A FEW years ago the city fathers of this grimy industrial center east of the Ural mountains erected an imposing statue of the nuclear physicist Igor Kurchatov, a metallic model of the atom circling above his head.
The sculpture is a rare public acknowledgment of the most tightly kept secret of this cluster of defense plants and metal mills - the nearby presence of the Soviet Union's first atomic-bomb factory. Kurchatov came here at the end of World War II to found and run the plutonium production plant and nuclear-waste reprocessing facility that grew into a secret city of about 100,000 residents still known only as Chelyabinsk-65.
But the 3.2 million residents of this region may not share in the public plaudit for Kurchatov. For them his legacy is decidedly mixed. Since 1949, the bomb factory has been dumping highly radioactive waste into the surrounding environment, most spec- tacularly in a massive accident in 1957 whose exact nature and extent was not publicly acknowledged until less than two years ago. Even now, local officials describe the huge accumulation of radioactive waste awaiting treatment here as an environmental disa ster waiting to happen.
Tomorrow, Secretary of State James Baker III will be the first senior United States official to visit the secret cities of this once "closed" region. He is scheduled to visit Chelyabinsk-70, a smaller city founded in 1955 as the second major Soviet major facility for designing nuclear weapons.
Mr. Baker is here to dramatize the concern in the US over the fate of the thousands of nuclear scientists who Western governments fear could sell their skills to would-be nuclear powers in Iran, Iraq, and elsewhere. (Keeping Soviet science productive, Page 7.) He is also expected to examine the problem of reprocessing the nuclear material of the tens of thousands of warheads atop Soviet tactical and strategic weapons.
The lack of such reprocessing facilities, of which the Mayak plant in Chelyabinsk-65 is the largest, is a key bottleneck to Russian pledges to destroy those weapons and prevent them from being sold to third countries.
What Baker will find, judging from the information provided by local officials during a recent visit here, is that the bottleneck is completely clogged and cannot be cleared without large-scale foreign assistance. (Apparently prompted by the Baker visit, the Russian government earlier this week officially opened Chelyabinsk to foreigners.)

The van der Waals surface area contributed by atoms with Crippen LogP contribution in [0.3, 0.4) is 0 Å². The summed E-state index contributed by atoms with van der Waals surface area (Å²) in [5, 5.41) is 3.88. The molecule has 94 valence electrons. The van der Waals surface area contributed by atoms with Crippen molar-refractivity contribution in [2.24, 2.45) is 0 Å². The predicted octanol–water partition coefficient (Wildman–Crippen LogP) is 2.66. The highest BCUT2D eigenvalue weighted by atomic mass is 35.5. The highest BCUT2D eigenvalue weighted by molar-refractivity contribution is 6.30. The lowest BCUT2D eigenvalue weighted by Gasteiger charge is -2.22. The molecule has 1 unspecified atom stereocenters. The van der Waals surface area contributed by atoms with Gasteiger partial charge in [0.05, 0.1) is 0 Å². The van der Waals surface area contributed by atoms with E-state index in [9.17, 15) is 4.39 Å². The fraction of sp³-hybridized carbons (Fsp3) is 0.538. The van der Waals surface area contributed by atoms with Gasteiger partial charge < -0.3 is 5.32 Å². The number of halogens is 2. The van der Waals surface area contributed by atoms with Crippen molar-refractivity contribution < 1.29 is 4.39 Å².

According to Lev Stobbe, head of the environment committee of the Chelyabinsk regional government, the last of the five reactors producing plutonium at Mayak ceased operation two years ago. But according to a report Mr. Stobbe helped prepare for the Russian government, 25 tons of plutonium are stockpiled there.
Mayak was set up to produce plutonium from spent nuclear fuel produced by Soviet-designed BBR-440 nuclear reactors in use here and in several Eastern European countries, as well as from Soviet nuclear submarines and nuclear-powered ships. The radioactive waste awaiting treatment at Mayak is equal to more than a billion curies of radiation - what Stobbe describes as "20 Chernobyls," referring to the Soviet nuclear power plant that blew up in Ukraine in 1986.
Of this amount, some 600 million curies of highly radioactive materials are stored in liquid form and another 500,000 tons as solids. Given Mayak's capacity to reprocess the waste for use in fast-breeder reactors or into forms for longer-term storage, it will take decades to deal with what is already sitting there, says Stobbe.
The present storage system, which includes eight water reservoirs built in the riverbed of the diverted Techa River, "is practically exhausted," according to the Russian government report.
"The main danger is that all these radioactive lakes are leaking into underground waters," says Pavel Bolshakov, an environmental activist and member of the regional legislature. That water flows into Siberian rivers that dump into the Arctic Ocean, making this a "danger to the world," he warns.
Such concerns take on added drama against the historical backdrop of what is known in public literature as the Urals Nuclear Accident. Until April 1990, the exact nature of this event was a matter of speculation, although numerous books and articles have been written based on information leaking out over the years.
It is now known that on September 29, 1957, a storage tank containing highly radioactive waste, heated by on-going low-level reactions, blew up, and northerly winds carried the radioactive dust over an area 19 miles wide and 150 miles long. A still-undetermined number of people died - in the tens, says Stobbe - and an estimated half-a-million people received dangerous dosages of radiation. Some 350,000 of these have been identified for potential assistance, including 314,000 civilians, 24,000 servicemen,
and 15,000 nuclear workers.
This accident came on top of the uncontrolled dumping of waste into the Siberian rivers between 1949 and 1951. It was followed by another accident in 1967, previously unrevealed, when a drought exposed the radioactive silt at the bottom of Lake Karachai, which remains the main storage area for high level waste. A tornado hit the lake, spreading the silt into the air. "Luckily it moved according to the path of the previous radioactive trace," says Stobbe. Since then, the lake has been partially covered wi th concrete, but authorities worry about water draining into the water table.
Vast tracts of land remain closed and contamination is an ongoing problem. An Israeli engineer involved in building a slaughterhouse in Chelyabinsk revealed that he was required to add a radioactive testing lab to the design.